One of the most intriguing, yet most interesting aspects of globularcluster dynamics is the fate of these systems after core collapse.While it is today demonstrated, on solid theoretical grounds, that theyall must undergo this catastrophic phase on a timescale of order ~10Gyr, it is still not at all clear how the stellar population in theircores would react to strong densities (up to ~ 1 billion Mo per cubicparsec) such as those expected to accompany the gravothermalinstability. Coupled with the relatively low velocity dispersion of thestars in the core, such an extremely high density sets the idealconditions for the formation of hard binaries, which will eventuallyheat the cluster core. Close binary systems and cataclismic variablesare, therefore, expected to play a dominant role in the post-collapseevolution of clusters, and should populate in large amounts the densestcores which are at higher risk of collapse.
Although only a few cataclysmic binary systems have so far beendetected in globular clusters from the ground, a random and sporadicsearch for blue variable objects in globular clusters cores conductedwith the Faint Object Camera on board the HST has already turned upquite a good number of interacting binaries. While no ground-basedinstrument can achieve the spatial resolution needed to peer deep intothe cores of dense clusters, the enormous collecting area of the VLTand the good near-UV sensitivity of the VLT-TC, coupled with theastrometric information of the available HST data, can serve this jobat best by allowing us to locate all the variables in the cores andto obtain a good light curve of the objects having a period in the2-10 hr range as might be expected from most interacting and eclipsingsystems. We will then be able to evaluate observationally the influenceof these binaries on the dynamical evolution of the clusters.
The first pulsar detected in gamma rays Geminga (PSR J0633+1746) is oneof the most mysterious objects in the sky. Its parallax and propermotion have been measured and its luminosity has been obtained atvarious wavelengths. It carries all signatures of an isolated coolingneutron star. The period derivative measured in the gamma rays suggestsan age of about 340,000 years, typical of a fairly settled object.Geminga has been observed as a faint optical source at B ~ 26.5, but nopulses have been detected due to its faintness. Recently, opticalpulses have been reported from this object. Already five pulsars havedata on optical pulses all with photon counting devices. The VLT-TCshould be able to detect the optical pulses of some of these objects aswell. The pulse measurement can be achieved by repeated integrationswhile moving the charge on the CCD. Since the pulse period is knownvery accurately from observations at other wavelengths, we can move theimage on the CCD at this period and detect the pulse shape and anythermal, inter-pulse emission.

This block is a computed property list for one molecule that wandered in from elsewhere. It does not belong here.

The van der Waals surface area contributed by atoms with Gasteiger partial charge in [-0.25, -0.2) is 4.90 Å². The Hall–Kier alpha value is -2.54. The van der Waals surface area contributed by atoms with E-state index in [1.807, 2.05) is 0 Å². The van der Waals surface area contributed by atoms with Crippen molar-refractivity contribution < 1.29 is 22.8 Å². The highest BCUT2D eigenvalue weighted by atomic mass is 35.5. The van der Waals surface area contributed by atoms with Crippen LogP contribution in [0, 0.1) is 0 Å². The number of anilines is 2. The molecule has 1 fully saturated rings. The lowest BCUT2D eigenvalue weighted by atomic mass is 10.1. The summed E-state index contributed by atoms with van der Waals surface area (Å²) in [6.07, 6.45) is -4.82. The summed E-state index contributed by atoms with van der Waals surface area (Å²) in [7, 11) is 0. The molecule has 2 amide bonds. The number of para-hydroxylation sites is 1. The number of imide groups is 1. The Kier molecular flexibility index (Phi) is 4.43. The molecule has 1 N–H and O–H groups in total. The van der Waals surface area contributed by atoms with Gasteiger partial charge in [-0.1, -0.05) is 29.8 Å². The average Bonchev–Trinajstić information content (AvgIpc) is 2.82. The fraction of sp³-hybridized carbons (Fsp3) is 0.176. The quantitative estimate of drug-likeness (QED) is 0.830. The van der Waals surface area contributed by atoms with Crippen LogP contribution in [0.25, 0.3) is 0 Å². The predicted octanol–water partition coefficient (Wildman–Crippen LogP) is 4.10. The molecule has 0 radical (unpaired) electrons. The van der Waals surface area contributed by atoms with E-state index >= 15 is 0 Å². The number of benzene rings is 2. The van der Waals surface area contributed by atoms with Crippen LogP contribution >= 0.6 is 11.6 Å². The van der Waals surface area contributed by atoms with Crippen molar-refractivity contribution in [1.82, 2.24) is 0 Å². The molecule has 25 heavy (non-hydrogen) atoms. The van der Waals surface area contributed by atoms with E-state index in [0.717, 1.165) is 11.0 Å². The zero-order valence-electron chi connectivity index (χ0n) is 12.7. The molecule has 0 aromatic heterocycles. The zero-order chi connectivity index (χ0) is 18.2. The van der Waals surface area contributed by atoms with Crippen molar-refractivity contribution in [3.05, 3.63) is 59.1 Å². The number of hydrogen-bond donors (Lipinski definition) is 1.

The current inventory of the outer Solar System includes about 50Trans-Neptunian objects (TNOs), whose orbit semi-major axis is in the30-45 AU range, 7 Centaurs, orbiting between Saturn and Neptune, andmany Short-Period and Long Period Comets (SP and LP resp., a fewhundred in total).
The dynamical studies and theoretical models of these populations linktheir formation to different regions of the Solar System: while the LPcomets were formed in the Jupiter-Saturn region, then ejected by theseplanets to the outer Solar System, forming the Oort Cloud(s), the SPcomet would have formed in-situ, together with the TNOs, in 30-150 AUecliptic region, forming the Kuiper Belt. The scattering of some ofthese comets and TNOs by the planets caused them to migrate on tolarger orbits. The outward migration of Neptune caused its accompanyingorbital resonance to sweep a broad region of the inner Kuiper belt, andexplains the observed eccentricity distribution of the observed TNOs.The major problem is that these models need observational support: formost of the TNOs discovered, the only magnitude available is a crudeestimate made from the discovery image, and only a few have colormeasurements. About a dozen of short period comets and a couple of theCentaurs have been measured.
With projected proper motions in the range of a few arcsec per hour andmagnitudes around V ~ 23 - 26 for a typical TNO, several shortexposures will have to be collected for each object in order tominimize tracking problems. Candidates are available around theecliptic, however, there is a concentration near 0 hours and 12 hoursof RA due to selection effects (low star density).